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Traffic rising on the Silk Road

Rail freight traffic from Europe to Chongqing in China exceeded traffic in westbound direction in 2018. The number of trains travelling from Europe to the southwestern Chinese city reached 728, out of a total of 1,442 freight trains in both directions. This is the first time that eastbound traffic was more than westbound movement.

Westbound traffic between China and Europe has traditionally accounted for the majority of the volumes on the New Silk Road. The return of empty containers to China has been a dilemma for operators, as it is a costly procedure, pressing the optimal use of Chinese funding tools. Creating a balance between east- and westbound traffic has been one of the main aims of operators active on the New Silk Road.

117 per cent growth

The number of trains traveling back to Chongqing surpassed the number of outbound trains for the first time in 2018, said Yuxinou (Chongqing) Logistics Co in a Xinhua report. In general, traffic between the Chinese city and Europe witnessed a surge last year: the volumes increased by 117 per cent, according to the Chinese media source.

Although recent figures have not yet been announced by other provinces, the imbalance between east- and westbound traffic is witnessed in many other Chinese provinces. For example, trains between Tilrburg in the Netherlands and Chengdu in China accounted for 235 in 2017, of which 102 trains were in the eastward direction.  Only half were fully loaded, explained Jialu Zhang, representing CIPI in Tilburg.

Imbalance

“The imbalanced volumes of import to and export from China has created challenges for the further development of the round-trip rail services. Therefore, promoting and stimulating the export trade from the Netherlands to China by rail has become one of the essential task for both GVT and its Chinese partner”, Zhang explained earlier.

Following an equal trend in deep sea freight transport, eastbound traffic requires more incentive and thus, market prices along this route are lower than in the other direction. While eastbound freight rates are subsidised by about fifty per cent, in the direction of Europe this accounts for 25 per cent,” explained the Group of European TransEurasia Operators and Forwarders (GETO) in earlier comments.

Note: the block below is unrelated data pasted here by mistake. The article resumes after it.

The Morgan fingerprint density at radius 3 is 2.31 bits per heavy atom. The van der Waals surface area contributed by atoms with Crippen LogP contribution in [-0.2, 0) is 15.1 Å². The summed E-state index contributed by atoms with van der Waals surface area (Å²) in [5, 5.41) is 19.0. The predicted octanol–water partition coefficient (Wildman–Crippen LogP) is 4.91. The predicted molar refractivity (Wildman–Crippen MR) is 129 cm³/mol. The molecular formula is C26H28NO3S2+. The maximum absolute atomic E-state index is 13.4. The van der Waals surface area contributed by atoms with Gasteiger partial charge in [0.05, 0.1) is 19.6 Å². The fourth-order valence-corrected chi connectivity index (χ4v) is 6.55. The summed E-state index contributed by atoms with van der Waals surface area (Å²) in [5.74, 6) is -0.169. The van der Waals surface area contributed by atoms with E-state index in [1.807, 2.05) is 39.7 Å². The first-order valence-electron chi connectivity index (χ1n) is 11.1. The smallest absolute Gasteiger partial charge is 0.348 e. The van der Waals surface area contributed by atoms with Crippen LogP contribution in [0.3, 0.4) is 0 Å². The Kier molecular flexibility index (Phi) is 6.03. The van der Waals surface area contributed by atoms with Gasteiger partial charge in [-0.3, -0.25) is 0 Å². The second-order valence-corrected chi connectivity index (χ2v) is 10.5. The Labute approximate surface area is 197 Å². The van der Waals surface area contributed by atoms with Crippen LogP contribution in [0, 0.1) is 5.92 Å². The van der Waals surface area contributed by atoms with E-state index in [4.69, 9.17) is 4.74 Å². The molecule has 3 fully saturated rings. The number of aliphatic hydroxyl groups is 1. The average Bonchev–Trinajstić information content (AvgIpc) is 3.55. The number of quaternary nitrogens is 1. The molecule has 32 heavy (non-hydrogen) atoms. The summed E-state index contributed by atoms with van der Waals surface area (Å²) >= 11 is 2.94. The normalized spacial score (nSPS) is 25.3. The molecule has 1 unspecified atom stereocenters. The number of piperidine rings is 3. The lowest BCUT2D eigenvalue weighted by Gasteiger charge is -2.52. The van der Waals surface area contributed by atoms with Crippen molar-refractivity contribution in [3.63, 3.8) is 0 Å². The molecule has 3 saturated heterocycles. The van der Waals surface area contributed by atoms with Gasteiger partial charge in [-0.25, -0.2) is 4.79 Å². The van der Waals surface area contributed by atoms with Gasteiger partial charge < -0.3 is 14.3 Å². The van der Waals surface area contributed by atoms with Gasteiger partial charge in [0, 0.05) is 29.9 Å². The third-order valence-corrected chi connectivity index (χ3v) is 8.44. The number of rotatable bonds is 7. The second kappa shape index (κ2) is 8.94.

End of subsidies

Once the balance of export and import is there, train services should be able to operate without subisidies, is the general understanding. Although not confirmed, many have suggested that the Chinese subsidies will be phased out starting from 2020. “Most railway managers and operators are likely to push the downward trend of actual costs, an indispensable trend to safeguard the train offers for the long term in especially the eastern direction”, GETO explained.

Moreover, an increase in eastbound traffic serves the rail freight industry in that rolling stock is used more efficiently. As almost twice as many trains depart in western direction, rolling stock often gets stuck in Europe, resulting in storage costs or the return of empty equipment by rail. “In rail freight, the return of empties can cost approximately fifty per cent of the rate.With increasing volumes in eastern direction, the situation is improving. The increase in eastbound traffic supports the return of locomotives, rolling stock as well as container equipment and thus, the cost of rail freight is decreasing by each percentage we increase eastbound traffic,” noted GETO.

Chongqing as a pioneer

Chongqing was the point of departure of the first train connection on the New Silk Road. In April 2015, the first regular cargo train departed from the southwestern city in the direction of Duisburg, Germany. It did so crossing the Chongqing-Xinjiang-Europe international line, which was established in 2011. What used to be a weekly service, had now become a service running three times a week. Since the start of this service, the number of trains going back and forth have quadrupled.